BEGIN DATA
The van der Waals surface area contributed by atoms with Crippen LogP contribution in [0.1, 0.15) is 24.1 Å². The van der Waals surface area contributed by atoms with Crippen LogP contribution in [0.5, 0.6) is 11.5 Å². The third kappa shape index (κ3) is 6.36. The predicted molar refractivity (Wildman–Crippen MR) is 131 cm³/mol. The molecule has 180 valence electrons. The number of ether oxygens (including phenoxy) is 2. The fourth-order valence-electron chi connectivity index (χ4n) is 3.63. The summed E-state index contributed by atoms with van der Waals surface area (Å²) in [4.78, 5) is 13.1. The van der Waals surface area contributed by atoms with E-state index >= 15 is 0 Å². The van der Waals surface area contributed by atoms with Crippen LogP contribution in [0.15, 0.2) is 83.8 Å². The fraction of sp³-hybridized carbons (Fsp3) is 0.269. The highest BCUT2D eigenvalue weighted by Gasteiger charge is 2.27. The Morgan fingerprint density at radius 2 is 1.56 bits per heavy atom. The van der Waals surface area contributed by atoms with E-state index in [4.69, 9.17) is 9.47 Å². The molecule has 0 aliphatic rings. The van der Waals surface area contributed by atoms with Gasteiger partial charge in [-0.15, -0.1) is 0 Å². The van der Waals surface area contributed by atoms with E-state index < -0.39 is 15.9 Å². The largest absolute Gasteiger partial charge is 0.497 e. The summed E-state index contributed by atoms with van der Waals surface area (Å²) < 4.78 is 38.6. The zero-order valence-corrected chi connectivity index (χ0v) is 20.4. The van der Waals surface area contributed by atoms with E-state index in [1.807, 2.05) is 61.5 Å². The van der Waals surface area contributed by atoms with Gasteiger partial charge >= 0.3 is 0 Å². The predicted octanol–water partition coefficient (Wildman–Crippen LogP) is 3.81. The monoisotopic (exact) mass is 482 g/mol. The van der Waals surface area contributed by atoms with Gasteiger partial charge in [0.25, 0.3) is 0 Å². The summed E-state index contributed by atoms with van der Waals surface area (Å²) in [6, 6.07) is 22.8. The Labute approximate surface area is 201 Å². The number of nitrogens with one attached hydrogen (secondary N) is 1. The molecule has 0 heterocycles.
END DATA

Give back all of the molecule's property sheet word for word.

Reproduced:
The van der Waals surface area contributed by atoms with Crippen LogP contribution in [0.1, 0.15) is 24.1 Å². The van der Waals surface area contributed by atoms with Crippen LogP contribution in [0.5, 0.6) is 11.5 Å². The third kappa shape index (κ3) is 6.36. The predicted molar refractivity (Wildman–Crippen MR) is 131 cm³/mol. The molecule has 180 valence electrons. The number of ether oxygens (including phenoxy) is 2. The fourth-order valence-electron chi connectivity index (χ4n) is 3.63. The summed E-state index contributed by atoms with van der Waals surface area (Å²) in [4.78, 5) is 13.1. The van der Waals surface area contributed by atoms with E-state index >= 15 is 0 Å². The van der Waals surface area contributed by atoms with Crippen LogP contribution in [0.15, 0.2) is 83.8 Å². The fraction of sp³-hybridized carbons (Fsp3) is 0.269. The highest BCUT2D eigenvalue weighted by Gasteiger charge is 2.27. The Morgan fingerprint density at radius 2 is 1.56 bits per heavy atom. The van der Waals surface area contributed by atoms with E-state index in [4.69, 9.17) is 9.47 Å². The molecule has 0 aliphatic rings. The van der Waals surface area contributed by atoms with Gasteiger partial charge in [-0.15, -0.1) is 0 Å². The van der Waals surface area contributed by atoms with E-state index < -0.39 is 15.9 Å². The largest absolute Gasteiger partial charge is 0.497 e. The summed E-state index contributed by atoms with van der Waals surface area (Å²) < 4.78 is 38.6. The zero-order valence-corrected chi connectivity index (χ0v) is 20.4. The van der Waals surface area contributed by atoms with E-state index in [1.807, 2.05) is 61.5 Å². The van der Waals surface area contributed by atoms with Gasteiger partial charge >= 0.3 is 0 Å². The predicted octanol–water partition coefficient (Wildman–Crippen LogP) is 3.81. The monoisotopic (exact) mass is 482 g/mol. The van der Waals surface area contributed by atoms with Gasteiger partial charge in [0.25, 0.3) is 0 Å². The summed E-state index contributed by atoms with van der Waals surface area (Å²) in [6, 6.07) is 22.8. The Labute approximate surface area is 201 Å². The number of nitrogens with one attached hydrogen (secondary N) is 1. The molecule has 0 heterocycles.